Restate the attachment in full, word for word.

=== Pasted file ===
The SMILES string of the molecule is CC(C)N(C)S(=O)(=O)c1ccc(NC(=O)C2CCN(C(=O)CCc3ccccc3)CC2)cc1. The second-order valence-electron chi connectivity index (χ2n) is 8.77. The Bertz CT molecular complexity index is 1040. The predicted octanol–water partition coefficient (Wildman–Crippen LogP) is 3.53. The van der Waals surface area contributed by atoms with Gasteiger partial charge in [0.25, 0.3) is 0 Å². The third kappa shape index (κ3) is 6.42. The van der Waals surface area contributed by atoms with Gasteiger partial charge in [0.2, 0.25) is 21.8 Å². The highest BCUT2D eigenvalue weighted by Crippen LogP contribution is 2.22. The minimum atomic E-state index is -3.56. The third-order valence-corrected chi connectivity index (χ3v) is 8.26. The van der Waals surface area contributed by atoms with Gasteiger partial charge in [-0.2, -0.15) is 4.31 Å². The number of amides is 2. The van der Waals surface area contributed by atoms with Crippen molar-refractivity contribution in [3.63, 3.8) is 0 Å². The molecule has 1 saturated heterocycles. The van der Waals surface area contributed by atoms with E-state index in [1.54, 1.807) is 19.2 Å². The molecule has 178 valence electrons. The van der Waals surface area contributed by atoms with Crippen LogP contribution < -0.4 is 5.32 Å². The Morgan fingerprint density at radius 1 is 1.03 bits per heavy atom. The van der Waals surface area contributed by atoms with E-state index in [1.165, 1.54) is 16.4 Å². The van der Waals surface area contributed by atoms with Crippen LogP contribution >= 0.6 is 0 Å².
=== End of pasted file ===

The SMILES string of the molecule is CC(C)N(C)S(=O)(=O)c1ccc(NC(=O)C2CCN(C(=O)CCc3ccccc3)CC2)cc1. The second-order valence-electron chi connectivity index (χ2n) is 8.77. The Bertz CT molecular complexity index is 1040. The predicted octanol–water partition coefficient (Wildman–Crippen LogP) is 3.53. The van der Waals surface area contributed by atoms with Gasteiger partial charge in [0.25, 0.3) is 0 Å². The third kappa shape index (κ3) is 6.42. The van der Waals surface area contributed by atoms with Gasteiger partial charge in [0.2, 0.25) is 21.8 Å². The highest BCUT2D eigenvalue weighted by Crippen LogP contribution is 2.22. The minimum atomic E-state index is -3.56. The third-order valence-corrected chi connectivity index (χ3v) is 8.26. The van der Waals surface area contributed by atoms with Gasteiger partial charge in [-0.2, -0.15) is 4.31 Å². The number of amides is 2. The van der Waals surface area contributed by atoms with Crippen molar-refractivity contribution in [3.63, 3.8) is 0 Å². The molecule has 1 saturated heterocycles. The van der Waals surface area contributed by atoms with E-state index in [1.54, 1.807) is 19.2 Å². The molecule has 178 valence electrons. The van der Waals surface area contributed by atoms with Crippen LogP contribution < -0.4 is 5.32 Å². The Morgan fingerprint density at radius 1 is 1.03 bits per heavy atom. The van der Waals surface area contributed by atoms with E-state index in [1.165, 1.54) is 16.4 Å². The van der Waals surface area contributed by atoms with Crippen LogP contribution >= 0.6 is 0 Å².